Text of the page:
If you knew the world was going to end, that you and everyone else had only 74 days left to live, what would you do? Would you hunker down, hoard what you could and hope for the best? Abandon everything you knew and run for the nearest beach? Or perhaps set up residence at a library and read as fast and furiously as possible, pausing only to sleep on the floor next to the pile of books you’d never got around to reading?
For Hank Winters, still a cop in his heart long after the dissolution of the force, his driving purpose is the hunt of the case. Assisting his childhood babysitter by finding her missing husband, we see how he chooses to cope, while also watching society resetting itself around him.
The detective story is solid, but it’s not the priority of the novel. It’s all but impossible to not look within oneself and ponder what would you do? Are your loyalties to others, or to yourself? Does what you do at the end really count?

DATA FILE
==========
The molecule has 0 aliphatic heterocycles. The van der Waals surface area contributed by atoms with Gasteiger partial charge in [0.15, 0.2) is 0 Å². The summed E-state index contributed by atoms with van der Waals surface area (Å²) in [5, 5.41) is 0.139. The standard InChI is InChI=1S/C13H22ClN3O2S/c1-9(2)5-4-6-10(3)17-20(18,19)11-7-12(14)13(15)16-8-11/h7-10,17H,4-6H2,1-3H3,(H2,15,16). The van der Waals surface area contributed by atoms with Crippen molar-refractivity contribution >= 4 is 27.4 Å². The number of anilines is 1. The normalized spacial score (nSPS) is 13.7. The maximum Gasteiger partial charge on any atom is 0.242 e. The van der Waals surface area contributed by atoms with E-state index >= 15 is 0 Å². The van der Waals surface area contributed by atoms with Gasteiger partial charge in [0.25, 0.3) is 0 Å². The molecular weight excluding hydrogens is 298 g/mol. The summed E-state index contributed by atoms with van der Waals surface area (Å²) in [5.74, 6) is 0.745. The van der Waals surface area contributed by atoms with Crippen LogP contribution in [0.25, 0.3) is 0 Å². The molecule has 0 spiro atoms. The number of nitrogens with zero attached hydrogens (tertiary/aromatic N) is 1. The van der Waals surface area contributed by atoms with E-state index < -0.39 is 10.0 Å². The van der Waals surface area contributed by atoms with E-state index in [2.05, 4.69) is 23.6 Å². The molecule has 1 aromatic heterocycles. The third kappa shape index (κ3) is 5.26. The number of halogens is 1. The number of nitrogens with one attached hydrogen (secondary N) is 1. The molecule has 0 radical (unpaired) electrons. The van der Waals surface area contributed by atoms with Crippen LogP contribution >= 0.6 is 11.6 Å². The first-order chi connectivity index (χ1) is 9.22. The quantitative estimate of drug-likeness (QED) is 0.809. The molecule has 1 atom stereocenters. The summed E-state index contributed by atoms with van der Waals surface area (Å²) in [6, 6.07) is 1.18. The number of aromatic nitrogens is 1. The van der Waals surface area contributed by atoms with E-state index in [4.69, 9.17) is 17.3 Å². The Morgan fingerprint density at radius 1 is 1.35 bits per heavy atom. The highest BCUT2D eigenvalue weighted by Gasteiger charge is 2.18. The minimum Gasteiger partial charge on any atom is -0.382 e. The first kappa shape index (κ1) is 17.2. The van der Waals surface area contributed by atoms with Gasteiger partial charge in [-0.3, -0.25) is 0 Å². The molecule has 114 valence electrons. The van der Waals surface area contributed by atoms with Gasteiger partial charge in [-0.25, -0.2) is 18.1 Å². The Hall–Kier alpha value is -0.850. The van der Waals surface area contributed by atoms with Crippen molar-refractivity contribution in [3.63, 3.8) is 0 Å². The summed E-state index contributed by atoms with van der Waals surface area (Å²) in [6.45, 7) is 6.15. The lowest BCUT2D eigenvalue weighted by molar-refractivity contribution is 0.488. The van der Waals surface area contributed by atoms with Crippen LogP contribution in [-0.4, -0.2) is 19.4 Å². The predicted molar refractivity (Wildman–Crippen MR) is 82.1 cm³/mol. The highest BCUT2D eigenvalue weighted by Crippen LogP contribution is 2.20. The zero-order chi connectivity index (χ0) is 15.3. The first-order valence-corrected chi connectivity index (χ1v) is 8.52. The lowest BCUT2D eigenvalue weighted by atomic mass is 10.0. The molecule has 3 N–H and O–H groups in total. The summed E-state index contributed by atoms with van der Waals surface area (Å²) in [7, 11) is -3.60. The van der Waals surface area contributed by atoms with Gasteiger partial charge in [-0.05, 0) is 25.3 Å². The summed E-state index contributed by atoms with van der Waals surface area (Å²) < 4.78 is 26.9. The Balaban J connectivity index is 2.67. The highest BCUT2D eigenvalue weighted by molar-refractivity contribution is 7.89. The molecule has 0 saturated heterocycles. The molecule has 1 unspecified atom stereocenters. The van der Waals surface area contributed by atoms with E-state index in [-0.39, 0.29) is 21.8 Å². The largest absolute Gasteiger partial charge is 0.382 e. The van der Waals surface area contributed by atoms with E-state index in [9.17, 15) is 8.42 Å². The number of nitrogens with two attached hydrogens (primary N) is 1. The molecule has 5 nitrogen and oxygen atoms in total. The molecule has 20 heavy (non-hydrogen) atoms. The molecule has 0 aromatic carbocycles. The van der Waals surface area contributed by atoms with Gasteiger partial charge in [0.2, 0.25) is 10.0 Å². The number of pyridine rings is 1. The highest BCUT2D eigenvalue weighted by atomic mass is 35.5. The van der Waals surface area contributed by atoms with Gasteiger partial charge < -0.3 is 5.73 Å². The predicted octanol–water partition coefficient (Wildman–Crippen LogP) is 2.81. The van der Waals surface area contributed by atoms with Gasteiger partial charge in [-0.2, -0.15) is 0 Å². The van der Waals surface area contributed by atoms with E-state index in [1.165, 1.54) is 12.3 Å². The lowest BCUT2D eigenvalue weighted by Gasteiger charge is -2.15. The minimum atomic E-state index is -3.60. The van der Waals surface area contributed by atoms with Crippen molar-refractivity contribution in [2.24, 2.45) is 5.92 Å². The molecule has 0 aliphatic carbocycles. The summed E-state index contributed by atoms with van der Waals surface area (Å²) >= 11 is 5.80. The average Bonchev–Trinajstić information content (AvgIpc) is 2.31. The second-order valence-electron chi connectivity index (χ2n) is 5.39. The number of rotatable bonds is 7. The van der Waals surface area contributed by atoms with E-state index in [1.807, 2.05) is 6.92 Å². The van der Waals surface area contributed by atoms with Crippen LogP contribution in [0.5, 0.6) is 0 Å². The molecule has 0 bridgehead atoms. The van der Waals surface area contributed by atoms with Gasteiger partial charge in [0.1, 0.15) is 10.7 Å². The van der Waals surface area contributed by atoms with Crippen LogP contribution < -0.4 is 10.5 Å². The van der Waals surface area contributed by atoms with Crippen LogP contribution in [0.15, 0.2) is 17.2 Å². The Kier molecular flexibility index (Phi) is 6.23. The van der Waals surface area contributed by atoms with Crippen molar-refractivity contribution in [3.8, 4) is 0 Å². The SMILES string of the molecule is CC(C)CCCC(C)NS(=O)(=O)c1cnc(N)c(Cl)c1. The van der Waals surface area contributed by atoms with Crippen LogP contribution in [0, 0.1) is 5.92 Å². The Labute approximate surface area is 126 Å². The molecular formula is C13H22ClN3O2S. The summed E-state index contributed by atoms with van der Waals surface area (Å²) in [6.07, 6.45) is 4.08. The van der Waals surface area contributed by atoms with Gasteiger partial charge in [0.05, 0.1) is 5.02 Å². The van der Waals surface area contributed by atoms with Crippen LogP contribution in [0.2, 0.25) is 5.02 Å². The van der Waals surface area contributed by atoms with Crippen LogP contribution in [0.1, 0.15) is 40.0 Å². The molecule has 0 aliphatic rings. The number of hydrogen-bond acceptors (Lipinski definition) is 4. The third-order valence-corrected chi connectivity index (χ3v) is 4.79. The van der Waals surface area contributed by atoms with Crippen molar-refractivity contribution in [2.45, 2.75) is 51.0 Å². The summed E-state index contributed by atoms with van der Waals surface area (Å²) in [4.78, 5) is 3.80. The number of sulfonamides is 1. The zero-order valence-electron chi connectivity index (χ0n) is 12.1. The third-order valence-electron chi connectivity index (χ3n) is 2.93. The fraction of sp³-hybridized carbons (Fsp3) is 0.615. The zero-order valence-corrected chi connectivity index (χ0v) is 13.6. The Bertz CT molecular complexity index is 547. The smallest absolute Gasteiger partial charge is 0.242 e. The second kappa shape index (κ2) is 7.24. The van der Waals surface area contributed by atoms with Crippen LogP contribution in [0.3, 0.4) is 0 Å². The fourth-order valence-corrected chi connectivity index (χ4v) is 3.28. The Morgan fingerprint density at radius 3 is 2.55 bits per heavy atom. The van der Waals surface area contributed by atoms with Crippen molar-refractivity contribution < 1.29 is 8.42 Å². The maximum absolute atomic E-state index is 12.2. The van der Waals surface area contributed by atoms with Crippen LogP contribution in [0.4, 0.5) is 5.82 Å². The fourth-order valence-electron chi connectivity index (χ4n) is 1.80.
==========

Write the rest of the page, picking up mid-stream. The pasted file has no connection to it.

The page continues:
The middle novel of a planned trilogy, I have a feeling that the next installation is going to be a lot rougher. The utopian societies and “bucket lists” are quickly hitting their peak, as the inevitable difficulties of no utilities, no government, no hope take their toll.
Nominated for the Phillip K Dick awards: (http://www.philipkdickaward.org/)